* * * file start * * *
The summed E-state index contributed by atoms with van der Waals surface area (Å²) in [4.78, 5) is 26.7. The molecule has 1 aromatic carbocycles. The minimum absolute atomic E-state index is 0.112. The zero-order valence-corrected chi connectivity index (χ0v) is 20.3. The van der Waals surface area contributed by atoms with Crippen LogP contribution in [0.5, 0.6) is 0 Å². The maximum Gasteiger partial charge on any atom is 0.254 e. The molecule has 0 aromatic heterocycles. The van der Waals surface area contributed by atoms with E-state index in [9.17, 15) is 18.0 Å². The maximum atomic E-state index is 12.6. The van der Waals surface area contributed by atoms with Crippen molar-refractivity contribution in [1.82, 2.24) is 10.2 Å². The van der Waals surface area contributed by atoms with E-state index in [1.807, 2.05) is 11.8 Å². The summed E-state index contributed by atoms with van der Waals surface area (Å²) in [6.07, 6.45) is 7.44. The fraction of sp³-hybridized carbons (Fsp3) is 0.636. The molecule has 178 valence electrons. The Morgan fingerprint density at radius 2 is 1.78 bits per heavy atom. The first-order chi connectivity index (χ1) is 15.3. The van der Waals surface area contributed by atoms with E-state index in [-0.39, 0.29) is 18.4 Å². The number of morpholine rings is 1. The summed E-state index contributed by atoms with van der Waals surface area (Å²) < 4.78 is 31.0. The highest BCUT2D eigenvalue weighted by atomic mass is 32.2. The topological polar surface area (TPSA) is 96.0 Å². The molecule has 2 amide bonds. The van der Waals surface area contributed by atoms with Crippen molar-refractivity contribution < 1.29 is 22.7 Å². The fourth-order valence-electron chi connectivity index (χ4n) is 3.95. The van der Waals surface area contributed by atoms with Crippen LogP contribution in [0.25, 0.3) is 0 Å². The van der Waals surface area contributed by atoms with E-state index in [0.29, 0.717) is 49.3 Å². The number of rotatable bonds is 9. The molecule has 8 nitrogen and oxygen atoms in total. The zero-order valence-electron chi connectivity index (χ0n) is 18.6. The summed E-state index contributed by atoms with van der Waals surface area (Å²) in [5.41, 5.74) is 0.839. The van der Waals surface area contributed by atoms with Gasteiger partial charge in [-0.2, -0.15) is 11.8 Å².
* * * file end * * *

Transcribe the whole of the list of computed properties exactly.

The summed E-state index contributed by atoms with van der Waals surface area (Å²) in [4.78, 5) is 26.7. The molecule has 1 aromatic carbocycles. The minimum absolute atomic E-state index is 0.112. The zero-order valence-corrected chi connectivity index (χ0v) is 20.3. The van der Waals surface area contributed by atoms with Crippen LogP contribution in [0.5, 0.6) is 0 Å². The maximum Gasteiger partial charge on any atom is 0.254 e. The molecule has 0 aromatic heterocycles. The van der Waals surface area contributed by atoms with E-state index in [9.17, 15) is 18.0 Å². The maximum atomic E-state index is 12.6. The van der Waals surface area contributed by atoms with Crippen molar-refractivity contribution in [1.82, 2.24) is 10.2 Å². The van der Waals surface area contributed by atoms with E-state index in [1.807, 2.05) is 11.8 Å². The summed E-state index contributed by atoms with van der Waals surface area (Å²) in [6.07, 6.45) is 7.44. The fraction of sp³-hybridized carbons (Fsp3) is 0.636. The molecule has 178 valence electrons. The Morgan fingerprint density at radius 2 is 1.78 bits per heavy atom. The first-order chi connectivity index (χ1) is 15.3. The van der Waals surface area contributed by atoms with E-state index in [-0.39, 0.29) is 18.4 Å². The number of morpholine rings is 1. The summed E-state index contributed by atoms with van der Waals surface area (Å²) < 4.78 is 31.0. The highest BCUT2D eigenvalue weighted by atomic mass is 32.2. The topological polar surface area (TPSA) is 96.0 Å². The molecule has 2 amide bonds. The van der Waals surface area contributed by atoms with Crippen molar-refractivity contribution < 1.29 is 22.7 Å². The fourth-order valence-electron chi connectivity index (χ4n) is 3.95. The van der Waals surface area contributed by atoms with Crippen LogP contribution in [0.25, 0.3) is 0 Å². The van der Waals surface area contributed by atoms with E-state index in [0.29, 0.717) is 49.3 Å². The number of rotatable bonds is 9. The molecule has 8 nitrogen and oxygen atoms in total. The zero-order valence-electron chi connectivity index (χ0n) is 18.6. The summed E-state index contributed by atoms with van der Waals surface area (Å²) in [5.41, 5.74) is 0.839. The van der Waals surface area contributed by atoms with Gasteiger partial charge in [-0.2, -0.15) is 11.8 Å².